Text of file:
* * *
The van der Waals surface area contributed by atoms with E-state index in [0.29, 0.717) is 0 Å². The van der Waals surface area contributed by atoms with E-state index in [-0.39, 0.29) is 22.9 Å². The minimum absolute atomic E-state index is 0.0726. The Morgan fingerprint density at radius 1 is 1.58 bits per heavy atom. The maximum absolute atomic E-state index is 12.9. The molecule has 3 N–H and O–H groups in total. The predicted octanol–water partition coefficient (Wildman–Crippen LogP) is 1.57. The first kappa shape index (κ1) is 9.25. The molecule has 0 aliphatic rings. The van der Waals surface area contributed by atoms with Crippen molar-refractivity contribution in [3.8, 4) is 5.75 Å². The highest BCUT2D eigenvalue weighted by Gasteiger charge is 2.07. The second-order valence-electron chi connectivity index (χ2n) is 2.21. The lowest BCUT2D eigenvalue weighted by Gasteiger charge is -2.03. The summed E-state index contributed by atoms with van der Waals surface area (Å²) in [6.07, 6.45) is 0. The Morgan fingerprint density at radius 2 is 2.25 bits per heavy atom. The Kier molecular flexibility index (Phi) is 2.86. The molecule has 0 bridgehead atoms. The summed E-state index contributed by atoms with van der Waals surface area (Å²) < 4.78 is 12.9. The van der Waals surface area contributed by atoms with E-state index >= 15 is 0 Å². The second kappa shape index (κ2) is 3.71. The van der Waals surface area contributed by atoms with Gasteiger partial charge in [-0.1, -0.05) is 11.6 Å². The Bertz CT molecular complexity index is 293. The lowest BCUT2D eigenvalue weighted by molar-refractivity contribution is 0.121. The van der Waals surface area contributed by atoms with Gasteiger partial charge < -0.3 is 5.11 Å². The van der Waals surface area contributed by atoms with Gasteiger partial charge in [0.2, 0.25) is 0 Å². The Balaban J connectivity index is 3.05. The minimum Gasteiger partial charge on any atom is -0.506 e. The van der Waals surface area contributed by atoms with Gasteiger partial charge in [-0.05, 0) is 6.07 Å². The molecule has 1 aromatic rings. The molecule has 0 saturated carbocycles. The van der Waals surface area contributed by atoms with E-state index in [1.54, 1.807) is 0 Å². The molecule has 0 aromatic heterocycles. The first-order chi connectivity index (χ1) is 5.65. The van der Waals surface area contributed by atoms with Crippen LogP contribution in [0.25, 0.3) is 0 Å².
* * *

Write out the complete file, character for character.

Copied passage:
The van der Waals surface area contributed by atoms with E-state index in [0.29, 0.717) is 0 Å². The van der Waals surface area contributed by atoms with E-state index in [-0.39, 0.29) is 22.9 Å². The minimum absolute atomic E-state index is 0.0726. The Morgan fingerprint density at radius 1 is 1.58 bits per heavy atom. The maximum absolute atomic E-state index is 12.9. The molecule has 3 N–H and O–H groups in total. The predicted octanol–water partition coefficient (Wildman–Crippen LogP) is 1.57. The first kappa shape index (κ1) is 9.25. The molecule has 0 aliphatic rings. The van der Waals surface area contributed by atoms with Crippen molar-refractivity contribution in [3.8, 4) is 5.75 Å². The highest BCUT2D eigenvalue weighted by Gasteiger charge is 2.07. The second-order valence-electron chi connectivity index (χ2n) is 2.21. The lowest BCUT2D eigenvalue weighted by Gasteiger charge is -2.03. The summed E-state index contributed by atoms with van der Waals surface area (Å²) in [6.07, 6.45) is 0. The Morgan fingerprint density at radius 2 is 2.25 bits per heavy atom. The Kier molecular flexibility index (Phi) is 2.86. The molecule has 0 bridgehead atoms. The summed E-state index contributed by atoms with van der Waals surface area (Å²) < 4.78 is 12.9. The van der Waals surface area contributed by atoms with E-state index >= 15 is 0 Å². The second kappa shape index (κ2) is 3.71. The van der Waals surface area contributed by atoms with Gasteiger partial charge in [-0.1, -0.05) is 11.6 Å². The Bertz CT molecular complexity index is 293. The lowest BCUT2D eigenvalue weighted by molar-refractivity contribution is 0.121. The van der Waals surface area contributed by atoms with Gasteiger partial charge < -0.3 is 5.11 Å². The van der Waals surface area contributed by atoms with Gasteiger partial charge in [0.2, 0.25) is 0 Å². The Balaban J connectivity index is 3.05. The minimum Gasteiger partial charge on any atom is -0.506 e. The van der Waals surface area contributed by atoms with Gasteiger partial charge in [-0.05, 0) is 6.07 Å². The molecule has 1 aromatic rings. The molecule has 0 saturated carbocycles. The van der Waals surface area contributed by atoms with E-state index in [1.54, 1.807) is 0 Å². The molecule has 0 aromatic heterocycles. The first-order chi connectivity index (χ1) is 5.65. The van der Waals surface area contributed by atoms with Crippen LogP contribution in [0.25, 0.3) is 0 Å².